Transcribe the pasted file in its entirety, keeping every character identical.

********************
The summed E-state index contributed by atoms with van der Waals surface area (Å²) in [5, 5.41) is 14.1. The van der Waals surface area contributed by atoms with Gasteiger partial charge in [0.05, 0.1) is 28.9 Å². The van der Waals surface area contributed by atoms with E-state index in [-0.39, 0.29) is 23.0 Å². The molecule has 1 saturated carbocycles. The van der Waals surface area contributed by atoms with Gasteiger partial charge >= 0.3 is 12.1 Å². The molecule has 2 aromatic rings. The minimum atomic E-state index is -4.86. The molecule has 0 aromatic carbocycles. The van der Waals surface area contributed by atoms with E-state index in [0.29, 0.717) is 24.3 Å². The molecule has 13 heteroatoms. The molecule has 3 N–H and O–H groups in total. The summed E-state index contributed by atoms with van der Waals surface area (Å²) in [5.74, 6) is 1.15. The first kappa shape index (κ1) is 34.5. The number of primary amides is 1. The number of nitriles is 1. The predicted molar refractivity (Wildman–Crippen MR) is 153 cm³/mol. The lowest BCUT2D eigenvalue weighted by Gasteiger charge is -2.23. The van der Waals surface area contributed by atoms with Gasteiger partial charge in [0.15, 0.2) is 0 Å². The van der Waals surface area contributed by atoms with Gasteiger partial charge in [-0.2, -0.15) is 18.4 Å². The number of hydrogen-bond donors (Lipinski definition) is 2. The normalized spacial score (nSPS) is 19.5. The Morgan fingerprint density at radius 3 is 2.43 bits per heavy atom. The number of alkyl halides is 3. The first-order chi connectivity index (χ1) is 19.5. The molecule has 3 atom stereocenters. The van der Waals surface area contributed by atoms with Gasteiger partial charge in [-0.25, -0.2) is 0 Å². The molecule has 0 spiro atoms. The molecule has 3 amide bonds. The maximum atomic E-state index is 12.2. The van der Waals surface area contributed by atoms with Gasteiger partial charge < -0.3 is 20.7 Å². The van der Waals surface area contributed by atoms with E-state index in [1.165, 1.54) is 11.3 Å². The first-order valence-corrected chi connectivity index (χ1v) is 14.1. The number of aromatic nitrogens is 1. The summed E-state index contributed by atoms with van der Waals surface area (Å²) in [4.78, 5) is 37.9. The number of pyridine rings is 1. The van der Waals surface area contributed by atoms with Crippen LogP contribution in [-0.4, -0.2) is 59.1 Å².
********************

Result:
The summed E-state index contributed by atoms with van der Waals surface area (Å²) in [5, 5.41) is 14.1. The van der Waals surface area contributed by atoms with Gasteiger partial charge in [0.05, 0.1) is 28.9 Å². The van der Waals surface area contributed by atoms with E-state index in [-0.39, 0.29) is 23.0 Å². The molecule has 1 saturated carbocycles. The van der Waals surface area contributed by atoms with Gasteiger partial charge >= 0.3 is 12.1 Å². The molecule has 2 aromatic rings. The minimum atomic E-state index is -4.86. The molecule has 0 aromatic carbocycles. The van der Waals surface area contributed by atoms with E-state index in [0.29, 0.717) is 24.3 Å². The molecule has 13 heteroatoms. The molecule has 3 N–H and O–H groups in total. The summed E-state index contributed by atoms with van der Waals surface area (Å²) in [5.74, 6) is 1.15. The first kappa shape index (κ1) is 34.5. The number of primary amides is 1. The number of nitriles is 1. The predicted molar refractivity (Wildman–Crippen MR) is 153 cm³/mol. The lowest BCUT2D eigenvalue weighted by Gasteiger charge is -2.23. The van der Waals surface area contributed by atoms with Gasteiger partial charge in [0.15, 0.2) is 0 Å². The van der Waals surface area contributed by atoms with Gasteiger partial charge in [-0.2, -0.15) is 18.4 Å². The number of hydrogen-bond donors (Lipinski definition) is 2. The normalized spacial score (nSPS) is 19.5. The Morgan fingerprint density at radius 3 is 2.43 bits per heavy atom. The number of alkyl halides is 3. The first-order chi connectivity index (χ1) is 19.5. The molecule has 3 atom stereocenters. The van der Waals surface area contributed by atoms with Gasteiger partial charge in [-0.25, -0.2) is 0 Å². The molecule has 0 spiro atoms. The molecule has 3 amide bonds. The maximum atomic E-state index is 12.2. The van der Waals surface area contributed by atoms with Gasteiger partial charge < -0.3 is 20.7 Å². The van der Waals surface area contributed by atoms with E-state index in [1.165, 1.54) is 11.3 Å². The first-order valence-corrected chi connectivity index (χ1v) is 14.1. The number of aromatic nitrogens is 1. The summed E-state index contributed by atoms with van der Waals surface area (Å²) in [4.78, 5) is 37.9. The number of pyridine rings is 1. The van der Waals surface area contributed by atoms with Crippen LogP contribution in [-0.4, -0.2) is 59.1 Å².